Several products have gained legendary recognition, often based on their illicit origin; and became deeply ingrained in the cannabis counterculture: Jamaican Gum, Moroccan Hash, Colombian Gold and BC Bud do not need any introduction. These are most often associated with recreational use – the modern archetype of Cheech and Chong hotboxing a car with Mexican weed in California inevitably comes to mind – yet felonious cross-border contraband has been for a number of generations the only source for any other use as well.
The provenance of a product is of increasing importance to the consumer: specific origins are sought after, asked for by name and bragged about at parties, not unlike fine wine, champagne, cologne, and expensive timepieces. While the point of origin of a product has become intrinsically part of the connoisseur’s purchase decision, it is frankly doubtful whether the illegal drugs really came from the alleged origin, or if it just made a great sales pitch for those that would buy the story and pass it along with a joint rolled from oregano.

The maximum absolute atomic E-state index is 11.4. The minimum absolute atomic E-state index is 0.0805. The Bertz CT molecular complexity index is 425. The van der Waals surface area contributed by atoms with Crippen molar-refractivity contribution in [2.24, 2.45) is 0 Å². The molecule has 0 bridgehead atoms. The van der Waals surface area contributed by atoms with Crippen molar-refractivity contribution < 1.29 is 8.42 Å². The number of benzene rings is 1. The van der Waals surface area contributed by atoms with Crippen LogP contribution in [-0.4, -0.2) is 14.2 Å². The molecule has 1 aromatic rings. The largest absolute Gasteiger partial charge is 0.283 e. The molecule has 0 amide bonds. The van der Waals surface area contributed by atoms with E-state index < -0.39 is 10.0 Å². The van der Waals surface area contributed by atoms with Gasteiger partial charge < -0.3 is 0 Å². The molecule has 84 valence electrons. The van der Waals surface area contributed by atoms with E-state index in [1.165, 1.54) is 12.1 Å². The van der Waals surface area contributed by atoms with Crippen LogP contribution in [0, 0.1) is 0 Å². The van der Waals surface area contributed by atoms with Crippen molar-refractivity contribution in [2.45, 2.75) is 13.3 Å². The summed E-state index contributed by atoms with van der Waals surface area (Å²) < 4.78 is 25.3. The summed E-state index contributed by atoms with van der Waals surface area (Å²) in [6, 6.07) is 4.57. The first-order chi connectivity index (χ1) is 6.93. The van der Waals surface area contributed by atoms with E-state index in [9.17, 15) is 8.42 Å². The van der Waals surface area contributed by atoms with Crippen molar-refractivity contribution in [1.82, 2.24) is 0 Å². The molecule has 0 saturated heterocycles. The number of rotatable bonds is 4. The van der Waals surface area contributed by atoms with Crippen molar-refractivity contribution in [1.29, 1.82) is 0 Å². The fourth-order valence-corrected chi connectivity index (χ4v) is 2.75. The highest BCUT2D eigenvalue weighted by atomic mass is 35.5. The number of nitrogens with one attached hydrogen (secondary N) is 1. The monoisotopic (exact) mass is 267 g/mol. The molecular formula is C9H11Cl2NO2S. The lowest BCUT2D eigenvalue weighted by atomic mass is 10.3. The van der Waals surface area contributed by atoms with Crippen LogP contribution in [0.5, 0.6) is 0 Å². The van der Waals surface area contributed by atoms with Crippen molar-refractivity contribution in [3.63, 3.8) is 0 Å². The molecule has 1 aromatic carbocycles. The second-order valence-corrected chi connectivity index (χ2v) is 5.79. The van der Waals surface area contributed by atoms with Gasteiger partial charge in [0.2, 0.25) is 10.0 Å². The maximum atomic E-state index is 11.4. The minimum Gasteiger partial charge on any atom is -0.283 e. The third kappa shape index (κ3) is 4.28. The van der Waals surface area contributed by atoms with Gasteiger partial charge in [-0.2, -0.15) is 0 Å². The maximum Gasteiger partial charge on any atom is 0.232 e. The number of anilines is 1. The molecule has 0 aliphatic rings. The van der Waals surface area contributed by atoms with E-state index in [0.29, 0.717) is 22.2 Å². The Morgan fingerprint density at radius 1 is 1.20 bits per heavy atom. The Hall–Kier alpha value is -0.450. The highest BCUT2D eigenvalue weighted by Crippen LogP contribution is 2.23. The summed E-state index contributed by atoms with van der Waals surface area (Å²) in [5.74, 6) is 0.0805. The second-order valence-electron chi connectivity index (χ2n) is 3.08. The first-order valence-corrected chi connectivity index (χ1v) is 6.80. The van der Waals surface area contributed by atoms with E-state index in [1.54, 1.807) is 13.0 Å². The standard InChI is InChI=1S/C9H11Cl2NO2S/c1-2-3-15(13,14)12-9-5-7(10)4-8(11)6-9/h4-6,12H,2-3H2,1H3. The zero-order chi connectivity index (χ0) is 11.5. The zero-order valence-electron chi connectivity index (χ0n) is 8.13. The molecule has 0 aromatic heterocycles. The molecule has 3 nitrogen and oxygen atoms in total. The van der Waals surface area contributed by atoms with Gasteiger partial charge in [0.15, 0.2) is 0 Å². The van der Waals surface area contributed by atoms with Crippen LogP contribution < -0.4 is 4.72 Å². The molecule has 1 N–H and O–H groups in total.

This issue far predates the predicament of clandestine cannabis purchasers. Protected designation of origin dates back to the year 1411, when Roquefort Blue cheese was regulated by a parliamentary decree – this was probably precipitated by Stilton loaded with penicillium roqueforti making its way to Northern France under the same name as the city where the blue fungus originated. However, it was not until 1905 that the first French law on viticultural designation forever changed the wine industry. Similar regulations now apply to lavender, honey, lentils and even butter. In stark contrast with cannabis, the rule was designed specifically to help exporters.
Nearly a century after the end of alcohol prohibition in the US, just as many other places, Americans are able to enjoy alcoholic beverages legally brewed under reasonable regulatory conditions and imported from all over the globe. Consumers ask for specific origins and trust that the protections in place ensure it comes from where it should.
Cannabis is no exception to this principle; and the particularities of its various origins will not escape the connoisseur’s palate – or their wallet. It should also not escape its producers and marketers when differentiation is key.